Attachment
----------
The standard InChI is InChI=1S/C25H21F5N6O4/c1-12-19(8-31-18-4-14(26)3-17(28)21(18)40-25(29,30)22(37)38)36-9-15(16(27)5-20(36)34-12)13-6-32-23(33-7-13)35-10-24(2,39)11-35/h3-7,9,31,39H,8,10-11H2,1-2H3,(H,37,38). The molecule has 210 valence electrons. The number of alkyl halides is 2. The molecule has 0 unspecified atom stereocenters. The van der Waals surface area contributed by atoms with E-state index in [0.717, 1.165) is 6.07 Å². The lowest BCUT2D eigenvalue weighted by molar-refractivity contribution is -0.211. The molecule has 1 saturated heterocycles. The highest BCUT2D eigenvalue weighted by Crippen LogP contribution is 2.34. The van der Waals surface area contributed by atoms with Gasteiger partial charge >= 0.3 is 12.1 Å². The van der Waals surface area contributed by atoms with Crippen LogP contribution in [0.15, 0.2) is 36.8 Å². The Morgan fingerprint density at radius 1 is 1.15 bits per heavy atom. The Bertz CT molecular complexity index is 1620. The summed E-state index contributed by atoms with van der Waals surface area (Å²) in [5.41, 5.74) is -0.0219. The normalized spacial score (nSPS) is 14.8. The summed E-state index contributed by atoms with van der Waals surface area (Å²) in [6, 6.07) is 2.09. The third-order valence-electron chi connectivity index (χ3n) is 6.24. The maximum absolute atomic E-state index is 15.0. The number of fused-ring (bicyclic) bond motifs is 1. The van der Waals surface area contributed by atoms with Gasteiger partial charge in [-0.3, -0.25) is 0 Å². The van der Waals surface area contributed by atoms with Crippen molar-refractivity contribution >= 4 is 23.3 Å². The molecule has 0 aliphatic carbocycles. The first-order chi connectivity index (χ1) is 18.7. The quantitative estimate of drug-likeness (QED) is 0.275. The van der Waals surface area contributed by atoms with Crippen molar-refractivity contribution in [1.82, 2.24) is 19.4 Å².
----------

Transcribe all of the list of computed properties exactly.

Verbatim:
The standard InChI is InChI=1S/C25H21F5N6O4/c1-12-19(8-31-18-4-14(26)3-17(28)21(18)40-25(29,30)22(37)38)36-9-15(16(27)5-20(36)34-12)13-6-32-23(33-7-13)35-10-24(2,39)11-35/h3-7,9,31,39H,8,10-11H2,1-2H3,(H,37,38). The molecule has 210 valence electrons. The number of alkyl halides is 2. The molecule has 0 unspecified atom stereocenters. The van der Waals surface area contributed by atoms with E-state index in [0.717, 1.165) is 6.07 Å². The lowest BCUT2D eigenvalue weighted by molar-refractivity contribution is -0.211. The molecule has 1 saturated heterocycles. The highest BCUT2D eigenvalue weighted by Crippen LogP contribution is 2.34. The van der Waals surface area contributed by atoms with Gasteiger partial charge >= 0.3 is 12.1 Å². The van der Waals surface area contributed by atoms with Crippen LogP contribution in [0.15, 0.2) is 36.8 Å². The Morgan fingerprint density at radius 1 is 1.15 bits per heavy atom. The Bertz CT molecular complexity index is 1620. The summed E-state index contributed by atoms with van der Waals surface area (Å²) in [5.41, 5.74) is -0.0219. The normalized spacial score (nSPS) is 14.8. The summed E-state index contributed by atoms with van der Waals surface area (Å²) in [6, 6.07) is 2.09. The third-order valence-electron chi connectivity index (χ3n) is 6.24. The maximum absolute atomic E-state index is 15.0. The number of fused-ring (bicyclic) bond motifs is 1. The van der Waals surface area contributed by atoms with Gasteiger partial charge in [-0.3, -0.25) is 0 Å². The van der Waals surface area contributed by atoms with Crippen molar-refractivity contribution >= 4 is 23.3 Å². The molecule has 0 aliphatic carbocycles. The first-order chi connectivity index (χ1) is 18.7. The quantitative estimate of drug-likeness (QED) is 0.275. The van der Waals surface area contributed by atoms with Crippen molar-refractivity contribution in [1.82, 2.24) is 19.4 Å².